AU calls for access to birth control

Americans United for Separation of Church and State says contraception is a private matter to be decided by the individual, not the religious preference of her employer.

By Bob Allen

A Washington-based religious-liberty watchdog group says the Obama administration should reject demands of conservative religious groups seeking to curb access to contraceptive coverage in the name of religious liberty.

“Americans want and deserve access to safe and affordable birth control,” said Barry Lynn, executive director of Americans United for Separation of Church and State. “Put simply, the decision to use contraceptives is a personal matter and should be governed by the individual, not powerful religious lobbies.”

barry lynnAmericans United filed comments April 8 with the U.S. Department of Health and Human Services opposing the expansion of rules that exempt houses of worship from a requirement that employers provide insurance coverage for contraceptives under the Patient Protection and Affordable Care Act, also known as Obamacare.

The Obama administration also announced plans to create a broader category of religious organizations that would not qualify for the exemption but could receive accommodation to opt out of paying for contraceptive coverage if it is against their religion.

AU says expanding the original exemption is unnecessary and could pave the way for other accommodations that would violate the First Amendment.

“In the end, the provision of a comprehensive set of health-care benefits is really no different than the provision of a paycheck,” AU asserted in comments drafted by legislative director Maggie Garrett. “Employees are free to utilize both kinds of benefits in any manner that they wish, and the employer cannot reasonably be perceived to support or endorse any particular use thereof.”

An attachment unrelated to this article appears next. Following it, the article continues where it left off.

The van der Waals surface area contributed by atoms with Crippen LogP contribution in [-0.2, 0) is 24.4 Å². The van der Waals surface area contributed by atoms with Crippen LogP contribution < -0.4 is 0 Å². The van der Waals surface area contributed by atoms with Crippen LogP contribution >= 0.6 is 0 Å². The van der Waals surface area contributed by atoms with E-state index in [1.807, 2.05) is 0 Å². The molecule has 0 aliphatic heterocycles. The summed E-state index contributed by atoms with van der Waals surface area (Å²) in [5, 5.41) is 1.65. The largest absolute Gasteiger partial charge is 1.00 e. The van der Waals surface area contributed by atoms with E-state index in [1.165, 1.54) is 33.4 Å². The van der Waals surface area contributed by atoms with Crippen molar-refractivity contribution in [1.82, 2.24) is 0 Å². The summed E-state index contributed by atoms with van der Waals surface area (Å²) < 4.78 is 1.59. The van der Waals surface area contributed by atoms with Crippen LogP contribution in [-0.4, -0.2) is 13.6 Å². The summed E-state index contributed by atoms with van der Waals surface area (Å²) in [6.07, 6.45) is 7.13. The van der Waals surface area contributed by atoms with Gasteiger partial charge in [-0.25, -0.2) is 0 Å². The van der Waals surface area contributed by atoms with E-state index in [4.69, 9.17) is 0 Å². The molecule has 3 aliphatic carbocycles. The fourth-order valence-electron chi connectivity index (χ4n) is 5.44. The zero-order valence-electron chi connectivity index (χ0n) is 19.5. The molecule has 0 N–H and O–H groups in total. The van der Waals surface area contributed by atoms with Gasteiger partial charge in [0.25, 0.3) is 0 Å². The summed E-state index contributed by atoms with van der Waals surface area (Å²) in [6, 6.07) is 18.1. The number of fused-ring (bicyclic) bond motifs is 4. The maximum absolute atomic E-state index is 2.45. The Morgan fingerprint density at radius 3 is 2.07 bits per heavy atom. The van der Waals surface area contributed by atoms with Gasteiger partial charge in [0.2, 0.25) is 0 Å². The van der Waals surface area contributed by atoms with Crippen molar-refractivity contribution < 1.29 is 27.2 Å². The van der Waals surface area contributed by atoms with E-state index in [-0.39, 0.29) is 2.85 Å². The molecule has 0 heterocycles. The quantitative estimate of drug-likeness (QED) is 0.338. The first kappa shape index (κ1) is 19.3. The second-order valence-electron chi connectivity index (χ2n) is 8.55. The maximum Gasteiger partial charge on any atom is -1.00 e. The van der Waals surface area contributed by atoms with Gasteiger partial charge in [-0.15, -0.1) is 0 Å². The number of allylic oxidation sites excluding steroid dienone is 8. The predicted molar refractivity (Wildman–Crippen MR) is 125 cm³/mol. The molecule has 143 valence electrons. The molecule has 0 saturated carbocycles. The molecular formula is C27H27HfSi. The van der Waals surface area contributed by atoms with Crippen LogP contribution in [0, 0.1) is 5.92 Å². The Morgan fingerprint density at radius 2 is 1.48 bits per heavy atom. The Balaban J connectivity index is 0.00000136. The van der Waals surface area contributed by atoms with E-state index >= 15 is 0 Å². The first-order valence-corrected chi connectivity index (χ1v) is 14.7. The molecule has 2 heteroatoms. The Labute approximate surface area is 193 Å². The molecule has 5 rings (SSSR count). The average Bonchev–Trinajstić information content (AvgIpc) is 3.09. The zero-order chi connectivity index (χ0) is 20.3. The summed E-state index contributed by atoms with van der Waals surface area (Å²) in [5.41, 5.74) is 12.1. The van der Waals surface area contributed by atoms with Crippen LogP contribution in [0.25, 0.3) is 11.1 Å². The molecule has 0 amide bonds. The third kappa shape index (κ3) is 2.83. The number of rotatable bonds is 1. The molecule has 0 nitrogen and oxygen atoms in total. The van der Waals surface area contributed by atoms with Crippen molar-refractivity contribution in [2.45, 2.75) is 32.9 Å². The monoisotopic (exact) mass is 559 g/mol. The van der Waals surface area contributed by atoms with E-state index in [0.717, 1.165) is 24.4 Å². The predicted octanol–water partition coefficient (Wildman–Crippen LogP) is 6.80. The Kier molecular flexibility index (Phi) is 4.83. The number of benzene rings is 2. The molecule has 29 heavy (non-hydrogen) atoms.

Americans United argued against adding a “conscience exemption” for secular businesses like Hobby Lobby, whose Baptist owners object to paying for methods of birth control that they view as morally equivalent to having an abortion.

“For-profit organizations have entered into commercial activity as a matter of choice and as a way to earn money,” AU said. “For-profit organizations should not be allowed to reap the benefits and profits of a commercial enterprise and also be exempted from the rules, restrictions and regulations placed on all other for-profit entities.”

For-profit organizations are subject to federal, state and local laws on matters like Social Security taxes, Sunday closing and non-discrimination laws, whether or not their owners are religious, AU said.

“These obligations are part of doing business in the commercial sector,” AU said. “For-profit entities should not be exempt from the general rules covering business entities simply because they assert a religious objection.”

AU said the proposed exemption and accommodation should be amended, however, to disqualify religious organizations that accept direct grants and contracts from the government.

“Religious organizations that accept federal funds should have to adhere to the same rules as other organizations that receive federal funds,” AU argued. “It defies common sense to think that the government would loosen the rules regarding insurance coverage for religious organizations that wish to receive the benefit of public tax dollars.”

AU said exempting religious groups from requirements placed on others would “create two tiers of government workers -- those whose jobs are funded by the government and those whose jobs are funded by the government but whose positions are overseen by religious organizations.”

“A worker should not be denied direct insurance coverage for contraceptives simply because the government grant funding her position is overseen by a religious organization opposed to contraceptives,” AU said.

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